clock menu more-arrow no yes mobile

Filed under:

Giants vs. Nationals Series Preview: Can the Nats build off the Capitals’ magic?

The Washington Capitals are Stanley Cup champions, which means the D.C. curse has come to an end. The Nationals continue their quest for a championship title with a three-game set against the San Francisco Giants.  

MLB: Washington Nationals at San Francisco Giants John Hefti-USA TODAY Sports

Giants (31-31) vs. Nationals (35-25) series info:

Game 1: Friday, June 8 at 7:05 p.m. EST (MASN/106.7 The Fan)

Game 2: Saturday, June 9 at 12:05 p.m. EST (MASN/106.7)

Game 3: Sunday, June 10 at 4:05 p.m. EST (MASN2/106.7)

Pitching matchups:

Friday: Andrew Suarez (2-4, 4.74 ERA) vs. Stephen Strasburg (6-5, 3.20)

Saturday: Dereck Rodriguez (1-0, 1.93) vs. Gio Gonzalez (6-2, 2.27)

Sunday: Derek Holland (3-6, 4.91) vs. Max Scherzer (10-1, 1.95)

What to watch for:

Soto is here to stay

According to FanRag Sports’ Jon Heyman, the Nats “plan to keep Juan Soto up even when their injured stars return.” Heyman also noted in his weekly notes column that Washington checked on Marlins catcher J.T. Realmuto’s availability but balked when Miami responded with the names of Soto and Victor Robles. It appears Soto is entrenched in a starting outfield job moving forward thanks to his impressive .346/.443/.538 slash line to go along with two homers and 11 runs scored.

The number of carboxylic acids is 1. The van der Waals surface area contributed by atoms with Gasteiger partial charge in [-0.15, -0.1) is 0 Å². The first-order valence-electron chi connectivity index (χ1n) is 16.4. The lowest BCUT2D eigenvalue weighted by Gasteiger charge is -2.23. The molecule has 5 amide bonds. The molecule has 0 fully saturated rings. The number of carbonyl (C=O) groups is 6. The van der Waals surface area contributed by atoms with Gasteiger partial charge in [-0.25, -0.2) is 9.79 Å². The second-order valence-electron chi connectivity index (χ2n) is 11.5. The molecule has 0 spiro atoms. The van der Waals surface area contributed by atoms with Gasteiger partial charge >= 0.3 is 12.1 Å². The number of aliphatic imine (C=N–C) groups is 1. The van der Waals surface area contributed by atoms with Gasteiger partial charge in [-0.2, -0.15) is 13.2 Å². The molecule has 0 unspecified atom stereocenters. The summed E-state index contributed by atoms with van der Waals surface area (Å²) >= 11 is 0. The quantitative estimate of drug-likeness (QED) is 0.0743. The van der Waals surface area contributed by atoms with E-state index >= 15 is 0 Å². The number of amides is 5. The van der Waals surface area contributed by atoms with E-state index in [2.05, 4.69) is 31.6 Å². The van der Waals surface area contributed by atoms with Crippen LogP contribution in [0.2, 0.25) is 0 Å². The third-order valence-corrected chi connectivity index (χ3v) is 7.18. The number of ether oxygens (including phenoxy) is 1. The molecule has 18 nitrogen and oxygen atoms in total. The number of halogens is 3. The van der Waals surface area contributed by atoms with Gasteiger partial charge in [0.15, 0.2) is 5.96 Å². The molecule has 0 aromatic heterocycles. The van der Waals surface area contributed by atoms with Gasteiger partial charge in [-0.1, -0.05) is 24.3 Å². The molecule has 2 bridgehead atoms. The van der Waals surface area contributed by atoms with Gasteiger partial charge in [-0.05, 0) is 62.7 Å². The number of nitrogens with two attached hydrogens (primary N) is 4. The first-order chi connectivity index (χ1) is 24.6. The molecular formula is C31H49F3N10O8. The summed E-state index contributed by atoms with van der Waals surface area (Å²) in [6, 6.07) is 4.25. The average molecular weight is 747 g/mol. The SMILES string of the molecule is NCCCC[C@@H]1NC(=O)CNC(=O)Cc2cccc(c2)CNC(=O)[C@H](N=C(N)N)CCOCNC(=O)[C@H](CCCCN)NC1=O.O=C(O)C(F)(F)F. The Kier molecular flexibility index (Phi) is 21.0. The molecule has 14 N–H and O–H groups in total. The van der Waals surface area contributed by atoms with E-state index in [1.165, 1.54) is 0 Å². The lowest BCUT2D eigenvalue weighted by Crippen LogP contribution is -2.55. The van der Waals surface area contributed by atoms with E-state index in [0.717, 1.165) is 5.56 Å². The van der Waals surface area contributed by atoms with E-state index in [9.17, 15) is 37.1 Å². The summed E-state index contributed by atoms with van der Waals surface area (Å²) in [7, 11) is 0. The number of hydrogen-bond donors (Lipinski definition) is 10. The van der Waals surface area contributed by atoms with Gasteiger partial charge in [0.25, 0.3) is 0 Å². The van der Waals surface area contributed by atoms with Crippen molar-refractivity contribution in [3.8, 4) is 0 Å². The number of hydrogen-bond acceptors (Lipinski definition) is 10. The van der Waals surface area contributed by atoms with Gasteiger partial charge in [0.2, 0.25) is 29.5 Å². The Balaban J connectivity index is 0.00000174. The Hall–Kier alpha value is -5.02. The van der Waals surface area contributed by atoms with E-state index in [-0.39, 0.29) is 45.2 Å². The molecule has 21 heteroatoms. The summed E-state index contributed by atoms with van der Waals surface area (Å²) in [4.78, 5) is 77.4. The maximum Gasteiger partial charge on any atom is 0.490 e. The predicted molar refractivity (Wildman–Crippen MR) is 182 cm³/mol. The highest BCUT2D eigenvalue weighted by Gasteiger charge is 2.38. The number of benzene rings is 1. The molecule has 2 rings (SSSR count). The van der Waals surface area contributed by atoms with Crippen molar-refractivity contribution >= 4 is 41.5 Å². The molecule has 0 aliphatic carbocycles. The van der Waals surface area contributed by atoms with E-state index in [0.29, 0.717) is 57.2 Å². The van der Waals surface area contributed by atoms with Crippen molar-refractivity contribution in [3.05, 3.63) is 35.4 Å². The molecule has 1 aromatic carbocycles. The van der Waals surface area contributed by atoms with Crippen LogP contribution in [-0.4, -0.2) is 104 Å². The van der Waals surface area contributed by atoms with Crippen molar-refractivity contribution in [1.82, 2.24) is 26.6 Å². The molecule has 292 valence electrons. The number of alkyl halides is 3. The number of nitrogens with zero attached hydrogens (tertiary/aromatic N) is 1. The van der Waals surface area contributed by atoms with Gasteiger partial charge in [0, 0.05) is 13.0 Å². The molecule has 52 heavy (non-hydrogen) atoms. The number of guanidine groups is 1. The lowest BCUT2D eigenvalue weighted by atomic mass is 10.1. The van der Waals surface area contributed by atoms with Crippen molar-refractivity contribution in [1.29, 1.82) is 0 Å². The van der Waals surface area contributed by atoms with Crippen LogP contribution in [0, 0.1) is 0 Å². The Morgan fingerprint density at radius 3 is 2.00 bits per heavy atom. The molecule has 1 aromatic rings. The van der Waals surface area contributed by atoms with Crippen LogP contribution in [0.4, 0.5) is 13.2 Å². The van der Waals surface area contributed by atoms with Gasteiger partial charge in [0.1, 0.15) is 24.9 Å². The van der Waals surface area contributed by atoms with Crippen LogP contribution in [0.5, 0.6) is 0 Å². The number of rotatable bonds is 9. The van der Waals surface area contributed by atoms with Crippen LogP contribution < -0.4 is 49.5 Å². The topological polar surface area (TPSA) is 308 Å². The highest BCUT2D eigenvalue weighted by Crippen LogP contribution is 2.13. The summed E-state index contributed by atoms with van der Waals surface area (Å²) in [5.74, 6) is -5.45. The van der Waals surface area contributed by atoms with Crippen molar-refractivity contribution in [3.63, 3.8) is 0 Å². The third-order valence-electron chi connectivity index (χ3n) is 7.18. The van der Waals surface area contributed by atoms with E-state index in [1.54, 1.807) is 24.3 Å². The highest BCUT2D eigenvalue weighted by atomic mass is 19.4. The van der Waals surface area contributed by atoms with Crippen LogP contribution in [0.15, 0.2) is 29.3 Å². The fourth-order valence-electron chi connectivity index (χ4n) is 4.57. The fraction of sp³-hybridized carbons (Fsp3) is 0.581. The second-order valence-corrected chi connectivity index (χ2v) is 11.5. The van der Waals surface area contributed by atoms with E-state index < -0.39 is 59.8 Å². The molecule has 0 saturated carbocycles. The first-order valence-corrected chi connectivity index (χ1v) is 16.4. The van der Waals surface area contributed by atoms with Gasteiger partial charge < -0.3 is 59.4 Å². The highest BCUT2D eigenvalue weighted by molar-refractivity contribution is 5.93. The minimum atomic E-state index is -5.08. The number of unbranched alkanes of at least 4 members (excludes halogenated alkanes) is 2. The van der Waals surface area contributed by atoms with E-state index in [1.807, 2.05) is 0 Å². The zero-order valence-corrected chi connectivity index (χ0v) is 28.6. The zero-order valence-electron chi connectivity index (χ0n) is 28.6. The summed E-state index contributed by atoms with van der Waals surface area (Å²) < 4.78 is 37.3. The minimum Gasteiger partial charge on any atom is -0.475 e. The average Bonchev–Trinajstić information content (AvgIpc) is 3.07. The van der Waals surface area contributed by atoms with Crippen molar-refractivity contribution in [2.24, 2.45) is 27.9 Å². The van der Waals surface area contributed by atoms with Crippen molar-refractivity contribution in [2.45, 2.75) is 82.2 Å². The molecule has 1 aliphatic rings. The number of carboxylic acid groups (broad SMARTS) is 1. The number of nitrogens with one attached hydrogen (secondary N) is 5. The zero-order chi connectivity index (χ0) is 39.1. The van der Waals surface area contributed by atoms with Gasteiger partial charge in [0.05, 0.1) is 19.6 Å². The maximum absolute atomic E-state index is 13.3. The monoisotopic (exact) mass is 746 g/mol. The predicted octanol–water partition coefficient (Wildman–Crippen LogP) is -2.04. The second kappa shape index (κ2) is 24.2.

Giants must endure the Nats’ rotation gauntlet

The Nationals’ starting pitchers lead the National League in ERA (2.89), WHIP (1.05), strikeouts (412), innings pitched (373.2) and opponents’ batting average (.212). Their trio of frontline starters is a big reason for that, as all three boast an ERA+ of 126 or higher. Washington owns a .667 winning percentage (24-12) in games started by either Max Scherzer, Stephen Strasburg or Gio Gonzalez, giving it good odds to walk away from this series against San Francisco with at least a pair of wins.

San Francisco finds itself at a crossroads

Madison Bumgarner returned from the disabled list Wednesday to make his season debut, allowing two runs on eight hits in six innings to go along with three strikeouts and no walks. The Giants did eventually lose that game, but the club was able to remain afloat in the NL West despite the absence of its ace. Now that Bumgarner is back, the front office must gauge its ball club: Buy or sell? A weak division race has San Francisco just 1.5 games back of first place, but it’s still sitting at .500 and doesn’t have the look of a team that could go deep into the playoffs. Perhaps a test against one of the best rosters in the National League will be telling…

Series history:

The Nationals lead the all-time series (2005-present) 46-41, including a mark of 25-16 in D.C. San Francisco took two of three in the first series between these two clubs in late April.